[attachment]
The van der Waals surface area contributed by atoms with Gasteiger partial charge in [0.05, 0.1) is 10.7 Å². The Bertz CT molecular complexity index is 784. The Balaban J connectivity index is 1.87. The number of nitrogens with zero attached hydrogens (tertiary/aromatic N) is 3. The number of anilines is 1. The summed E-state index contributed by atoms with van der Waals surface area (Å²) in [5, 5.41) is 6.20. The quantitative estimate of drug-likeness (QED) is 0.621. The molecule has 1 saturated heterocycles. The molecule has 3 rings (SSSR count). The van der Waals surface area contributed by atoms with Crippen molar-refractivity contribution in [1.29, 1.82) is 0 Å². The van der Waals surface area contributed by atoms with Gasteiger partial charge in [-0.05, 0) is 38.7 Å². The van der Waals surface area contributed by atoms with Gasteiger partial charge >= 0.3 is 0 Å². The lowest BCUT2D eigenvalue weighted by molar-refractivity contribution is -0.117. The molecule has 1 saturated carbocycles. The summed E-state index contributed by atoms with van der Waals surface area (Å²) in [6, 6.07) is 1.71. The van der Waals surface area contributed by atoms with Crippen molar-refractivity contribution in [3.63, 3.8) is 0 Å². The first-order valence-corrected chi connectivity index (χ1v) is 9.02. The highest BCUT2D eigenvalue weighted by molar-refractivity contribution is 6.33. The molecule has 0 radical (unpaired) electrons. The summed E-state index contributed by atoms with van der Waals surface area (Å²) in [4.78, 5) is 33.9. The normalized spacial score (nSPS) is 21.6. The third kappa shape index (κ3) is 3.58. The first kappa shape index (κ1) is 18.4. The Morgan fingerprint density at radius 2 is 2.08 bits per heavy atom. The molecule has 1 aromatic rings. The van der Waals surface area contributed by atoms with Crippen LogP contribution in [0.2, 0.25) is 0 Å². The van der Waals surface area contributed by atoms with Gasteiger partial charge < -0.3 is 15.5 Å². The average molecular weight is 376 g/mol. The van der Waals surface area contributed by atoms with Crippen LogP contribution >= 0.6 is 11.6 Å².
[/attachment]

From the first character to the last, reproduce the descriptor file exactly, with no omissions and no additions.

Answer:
The van der Waals surface area contributed by atoms with Gasteiger partial charge in [0.05, 0.1) is 10.7 Å². The Bertz CT molecular complexity index is 784. The Balaban J connectivity index is 1.87. The number of nitrogens with zero attached hydrogens (tertiary/aromatic N) is 3. The number of anilines is 1. The summed E-state index contributed by atoms with van der Waals surface area (Å²) in [5, 5.41) is 6.20. The quantitative estimate of drug-likeness (QED) is 0.621. The molecule has 1 saturated heterocycles. The molecule has 3 rings (SSSR count). The van der Waals surface area contributed by atoms with Crippen molar-refractivity contribution in [1.29, 1.82) is 0 Å². The van der Waals surface area contributed by atoms with Gasteiger partial charge in [-0.05, 0) is 38.7 Å². The van der Waals surface area contributed by atoms with Gasteiger partial charge >= 0.3 is 0 Å². The lowest BCUT2D eigenvalue weighted by molar-refractivity contribution is -0.117. The molecule has 1 saturated carbocycles. The summed E-state index contributed by atoms with van der Waals surface area (Å²) in [6, 6.07) is 1.71. The van der Waals surface area contributed by atoms with Crippen molar-refractivity contribution in [3.63, 3.8) is 0 Å². The first-order valence-corrected chi connectivity index (χ1v) is 9.02. The highest BCUT2D eigenvalue weighted by molar-refractivity contribution is 6.33. The molecule has 0 radical (unpaired) electrons. The summed E-state index contributed by atoms with van der Waals surface area (Å²) in [4.78, 5) is 33.9. The normalized spacial score (nSPS) is 21.6. The third kappa shape index (κ3) is 3.58. The first kappa shape index (κ1) is 18.4. The Morgan fingerprint density at radius 2 is 2.08 bits per heavy atom. The molecule has 1 aromatic rings. The van der Waals surface area contributed by atoms with Crippen LogP contribution in [0.2, 0.25) is 0 Å². The van der Waals surface area contributed by atoms with Gasteiger partial charge < -0.3 is 15.5 Å². The average molecular weight is 376 g/mol. The van der Waals surface area contributed by atoms with Crippen LogP contribution >= 0.6 is 11.6 Å².